‘Classical’ microscopic colitis is a histopathological diagnosis which is currently accepted as an umbrella term for either lymphocytic colitis or collagenous colitis. Both subtypes share similar histological features, apart from the fact that collagenous colitis has a significantly thickened sub-epithelial collagen layer. The annual incidence in western countries ranges from 1 to 12 per 100,000 and is a common finding (10-15%) in patients investigated for chronic diarrhoea . It is a disease of the elderly with a strong female preponderance. The pathogenesis is not fully elucidated but autoimmunity, luminal antigens, drugs such as NSAIDs and bile salt malabsorption have been implicated . The clinical symptoms include chronic diarrhoea, urgency, incontinence, anorexia, nausea, abdominal cramping, and mild weight loss. Not surprisingly, a significant number of patients who have microscopic colitis also fulfill the Rome criteria for IBS [16–18]. Therefore, a subset of IBS patients, in particular those with diarrhoea (IBS-D) who do not undergo colonoscopy and biopsies would have missed a diagnosis of microscopic colitis. This is clinically relevant as there is effective treatment, in particular budesonide, which has been specifically licensed for this condition [15, 19–22]. In addition, a diagnosis of microscopic colitis should prompt a search for associated autoimmune conditions such as coeliac disease.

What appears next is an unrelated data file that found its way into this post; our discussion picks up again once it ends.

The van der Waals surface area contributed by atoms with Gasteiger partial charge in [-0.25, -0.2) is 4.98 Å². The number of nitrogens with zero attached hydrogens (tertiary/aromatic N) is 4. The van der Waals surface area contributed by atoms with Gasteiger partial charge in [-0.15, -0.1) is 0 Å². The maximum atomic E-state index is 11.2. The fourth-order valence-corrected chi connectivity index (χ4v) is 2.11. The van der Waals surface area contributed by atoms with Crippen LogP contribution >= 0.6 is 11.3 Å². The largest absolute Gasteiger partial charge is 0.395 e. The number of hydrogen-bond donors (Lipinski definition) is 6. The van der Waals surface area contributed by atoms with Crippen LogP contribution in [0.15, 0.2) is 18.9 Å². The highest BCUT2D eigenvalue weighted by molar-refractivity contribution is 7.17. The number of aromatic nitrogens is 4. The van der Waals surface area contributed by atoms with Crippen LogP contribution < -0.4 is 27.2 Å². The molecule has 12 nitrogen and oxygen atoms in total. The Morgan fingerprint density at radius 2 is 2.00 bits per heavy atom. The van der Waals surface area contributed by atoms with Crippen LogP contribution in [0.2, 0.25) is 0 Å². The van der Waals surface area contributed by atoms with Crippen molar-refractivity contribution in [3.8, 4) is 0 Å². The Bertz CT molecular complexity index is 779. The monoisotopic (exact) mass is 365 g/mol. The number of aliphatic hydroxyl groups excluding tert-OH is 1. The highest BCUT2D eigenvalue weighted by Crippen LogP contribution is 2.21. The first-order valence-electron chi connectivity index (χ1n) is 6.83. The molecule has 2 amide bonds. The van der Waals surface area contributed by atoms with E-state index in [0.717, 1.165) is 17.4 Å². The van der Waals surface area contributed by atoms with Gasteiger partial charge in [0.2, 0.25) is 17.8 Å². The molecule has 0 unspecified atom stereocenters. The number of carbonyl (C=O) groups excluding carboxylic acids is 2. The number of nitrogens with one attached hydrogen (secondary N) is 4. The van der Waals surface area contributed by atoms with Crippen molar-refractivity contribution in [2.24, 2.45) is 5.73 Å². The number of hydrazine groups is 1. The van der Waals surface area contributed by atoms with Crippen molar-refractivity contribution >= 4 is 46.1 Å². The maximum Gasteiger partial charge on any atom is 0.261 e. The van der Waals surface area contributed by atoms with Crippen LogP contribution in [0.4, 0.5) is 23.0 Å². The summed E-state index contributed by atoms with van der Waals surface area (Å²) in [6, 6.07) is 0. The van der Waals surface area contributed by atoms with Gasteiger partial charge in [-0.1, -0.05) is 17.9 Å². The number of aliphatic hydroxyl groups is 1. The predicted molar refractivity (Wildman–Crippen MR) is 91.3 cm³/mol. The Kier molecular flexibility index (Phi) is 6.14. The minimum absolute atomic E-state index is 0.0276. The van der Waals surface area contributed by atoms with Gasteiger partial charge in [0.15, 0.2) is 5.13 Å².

As IBS represents a significant health problem in Malaysia, the aim of this study was to examine the prevalence of microscopic colitis in Malaysian patients with IBS-D. In view of the increasing evidence for the role of inflammation in patients with IBS, our secondary objective was to examine the histopathological features in these patients compared to controls.
This study was approved by the University of Malaya Medical Centre (UMMC) Ethics Committee. Consecutive patients who presented to the UMMC Endoscopy Unit, who met the Rome III criteria for IBS-D from May 2010 to May 2011, were prospectively recruited following informed consent. These patients were primarily referred from primary care physicians for further investigation, and none had undergone prior colonoscopy. In our clinical practice, a colonoscopy is usually requested after a negative screen for organic causes of diarrhoea such as parasitic infestation, thyroid disease, etc. However, screening for Coeliac Disease and Tropical Sprue are not routinely performed as they are rare in our population. The controls chosen during the same time period were asymptomatic subjects who had undergone colonoscopy for colorectal cancer screening or polyp surveillance. Subjects with the following features were excluded: prior gastrointestinal surgery, significant loss of weight, bloody stool, metabolic disorders such as thyrotoxicosis, corticosteroid usage in the past 4 weeks and those with a recent GI infection (i.e. indicative of post-infectious IBS).